When we human beings submerge into this new environment, the sensory tools which we depend on for our safety and well-being in our air-bound earth-world; hearing, smelling, tasting, touching and vision, become dulled, less effective, and in come cases virtually useless. Thus it is quite natural for our bodies to react with strong feelings of vulnerability. To ask our bodies to make this radical jump and feel perfectly at ease and comfortable under the water after a half dozen dives is unrealistic.

If the new diver’s sense of vulnerability was all he had to deal with under the water the acclimation to it would be simpler than it is. But there is a kicker in this mix that makes initial entry into the ocean a bit more difficult than it should be.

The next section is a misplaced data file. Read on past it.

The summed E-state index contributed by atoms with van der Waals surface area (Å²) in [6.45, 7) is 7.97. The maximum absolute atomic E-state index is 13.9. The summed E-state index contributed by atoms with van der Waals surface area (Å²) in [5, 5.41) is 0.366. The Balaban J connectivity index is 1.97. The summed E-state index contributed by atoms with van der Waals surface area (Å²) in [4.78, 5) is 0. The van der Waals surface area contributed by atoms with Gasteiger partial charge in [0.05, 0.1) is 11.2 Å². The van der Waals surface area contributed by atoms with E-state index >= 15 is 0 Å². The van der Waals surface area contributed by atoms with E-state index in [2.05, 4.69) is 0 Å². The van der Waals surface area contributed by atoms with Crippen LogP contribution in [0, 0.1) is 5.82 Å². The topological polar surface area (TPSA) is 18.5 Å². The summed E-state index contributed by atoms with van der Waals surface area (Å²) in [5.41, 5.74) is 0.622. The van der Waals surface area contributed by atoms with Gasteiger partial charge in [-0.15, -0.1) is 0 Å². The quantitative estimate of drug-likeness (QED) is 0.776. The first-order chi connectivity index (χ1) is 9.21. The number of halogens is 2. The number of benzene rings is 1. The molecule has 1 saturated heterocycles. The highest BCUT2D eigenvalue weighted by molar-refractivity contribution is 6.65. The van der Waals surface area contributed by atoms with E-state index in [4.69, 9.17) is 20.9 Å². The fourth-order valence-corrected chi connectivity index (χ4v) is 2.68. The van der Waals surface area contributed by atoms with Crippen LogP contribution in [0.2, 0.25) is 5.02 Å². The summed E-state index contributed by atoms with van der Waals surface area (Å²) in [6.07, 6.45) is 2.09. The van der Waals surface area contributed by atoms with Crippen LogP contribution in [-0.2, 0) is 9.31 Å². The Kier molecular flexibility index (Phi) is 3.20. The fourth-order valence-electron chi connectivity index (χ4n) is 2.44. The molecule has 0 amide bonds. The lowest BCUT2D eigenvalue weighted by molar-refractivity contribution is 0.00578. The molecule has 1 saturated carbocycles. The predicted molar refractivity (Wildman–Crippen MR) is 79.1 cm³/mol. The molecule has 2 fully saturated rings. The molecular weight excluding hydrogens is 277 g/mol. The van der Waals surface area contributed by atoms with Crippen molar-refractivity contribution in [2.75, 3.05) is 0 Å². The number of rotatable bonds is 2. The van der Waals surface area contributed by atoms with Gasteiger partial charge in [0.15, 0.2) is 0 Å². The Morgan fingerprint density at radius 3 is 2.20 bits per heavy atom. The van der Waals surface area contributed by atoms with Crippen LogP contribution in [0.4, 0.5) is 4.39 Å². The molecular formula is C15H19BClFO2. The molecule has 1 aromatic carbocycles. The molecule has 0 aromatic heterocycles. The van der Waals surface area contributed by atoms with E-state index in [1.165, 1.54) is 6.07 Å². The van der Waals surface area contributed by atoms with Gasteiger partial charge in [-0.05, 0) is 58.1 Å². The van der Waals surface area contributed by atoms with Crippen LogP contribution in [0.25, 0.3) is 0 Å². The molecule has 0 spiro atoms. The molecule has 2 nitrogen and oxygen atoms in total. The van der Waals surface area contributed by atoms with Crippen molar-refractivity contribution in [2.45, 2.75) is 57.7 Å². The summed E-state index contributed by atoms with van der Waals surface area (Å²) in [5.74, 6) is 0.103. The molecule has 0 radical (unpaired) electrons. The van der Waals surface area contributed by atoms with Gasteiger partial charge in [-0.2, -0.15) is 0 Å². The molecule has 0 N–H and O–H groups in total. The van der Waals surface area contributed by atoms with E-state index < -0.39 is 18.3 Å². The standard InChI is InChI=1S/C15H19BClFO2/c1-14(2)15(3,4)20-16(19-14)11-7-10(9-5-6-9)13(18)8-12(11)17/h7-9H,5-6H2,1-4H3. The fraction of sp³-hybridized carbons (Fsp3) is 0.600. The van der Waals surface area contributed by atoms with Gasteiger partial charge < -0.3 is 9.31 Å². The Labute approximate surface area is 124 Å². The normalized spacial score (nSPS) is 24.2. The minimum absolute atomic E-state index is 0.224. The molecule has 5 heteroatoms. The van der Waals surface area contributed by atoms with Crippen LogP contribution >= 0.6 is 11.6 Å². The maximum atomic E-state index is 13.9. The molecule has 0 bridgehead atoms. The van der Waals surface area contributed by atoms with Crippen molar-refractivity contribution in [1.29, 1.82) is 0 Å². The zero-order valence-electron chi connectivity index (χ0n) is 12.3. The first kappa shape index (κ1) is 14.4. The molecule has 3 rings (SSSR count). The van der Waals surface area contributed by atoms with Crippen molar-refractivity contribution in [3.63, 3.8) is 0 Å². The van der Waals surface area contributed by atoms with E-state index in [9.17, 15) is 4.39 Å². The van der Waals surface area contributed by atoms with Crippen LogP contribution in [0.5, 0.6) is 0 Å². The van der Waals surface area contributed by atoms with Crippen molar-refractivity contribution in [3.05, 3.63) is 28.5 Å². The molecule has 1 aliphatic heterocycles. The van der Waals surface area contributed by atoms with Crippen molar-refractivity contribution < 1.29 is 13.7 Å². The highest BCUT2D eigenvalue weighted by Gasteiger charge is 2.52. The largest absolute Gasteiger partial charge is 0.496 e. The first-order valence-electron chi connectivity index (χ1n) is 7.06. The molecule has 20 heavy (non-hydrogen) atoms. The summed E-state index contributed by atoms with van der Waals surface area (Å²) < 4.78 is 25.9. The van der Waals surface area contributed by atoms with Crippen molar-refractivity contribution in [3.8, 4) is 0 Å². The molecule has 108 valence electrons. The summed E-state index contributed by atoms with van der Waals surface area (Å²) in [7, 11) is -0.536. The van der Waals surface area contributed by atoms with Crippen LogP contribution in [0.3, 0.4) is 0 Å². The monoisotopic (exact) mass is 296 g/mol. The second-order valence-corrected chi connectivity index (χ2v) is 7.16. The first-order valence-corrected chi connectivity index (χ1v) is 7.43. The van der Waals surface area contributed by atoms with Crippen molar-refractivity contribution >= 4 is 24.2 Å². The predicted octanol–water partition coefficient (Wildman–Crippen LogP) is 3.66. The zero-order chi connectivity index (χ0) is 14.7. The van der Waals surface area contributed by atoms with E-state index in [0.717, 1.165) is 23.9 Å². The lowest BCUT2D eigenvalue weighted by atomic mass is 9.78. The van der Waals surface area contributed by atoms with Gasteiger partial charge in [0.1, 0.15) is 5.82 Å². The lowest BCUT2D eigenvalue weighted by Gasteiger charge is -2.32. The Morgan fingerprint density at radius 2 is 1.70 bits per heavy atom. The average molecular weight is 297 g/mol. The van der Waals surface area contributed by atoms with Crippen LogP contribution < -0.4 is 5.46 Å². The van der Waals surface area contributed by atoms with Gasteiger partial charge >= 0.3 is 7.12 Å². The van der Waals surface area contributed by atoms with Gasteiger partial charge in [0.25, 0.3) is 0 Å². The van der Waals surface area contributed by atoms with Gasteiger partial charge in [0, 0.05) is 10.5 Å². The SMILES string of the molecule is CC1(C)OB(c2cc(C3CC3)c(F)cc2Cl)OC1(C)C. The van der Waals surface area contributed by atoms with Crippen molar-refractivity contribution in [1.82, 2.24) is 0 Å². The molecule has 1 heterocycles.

Since childhood we all have been building a belief system about ourselves and the world around us. We were supplied with information on subjects in which we did not or could not have a direct learning experience. One of these was the ocean. Even if you lived near the water, much of your early information was incomplete and fraught with fear. We were told to watch out for the waves, be careful of the rip currents, there are big sharks out there etc, etc… Soon we were entertained by stories and movies of dangerous sea creatures and mysterious oceans that hid them. The ocean has always been one of the great unknowns and unfortunately, our culture loves to speculate about the unknown in terms of danger and death. Danger sells in our society and we are barraged by it. Bottom line, from childhood to adulthood we have been conditioned, in varying degrees, to regard the ocean as a potentially dangerous environment.

When new divers first experience the ocean often times these dormant fears spring to life, fueled by the vulnerability the body is feeling. Together this combination produces tension, fear, and anxiety, leaving the diver silently stricken within.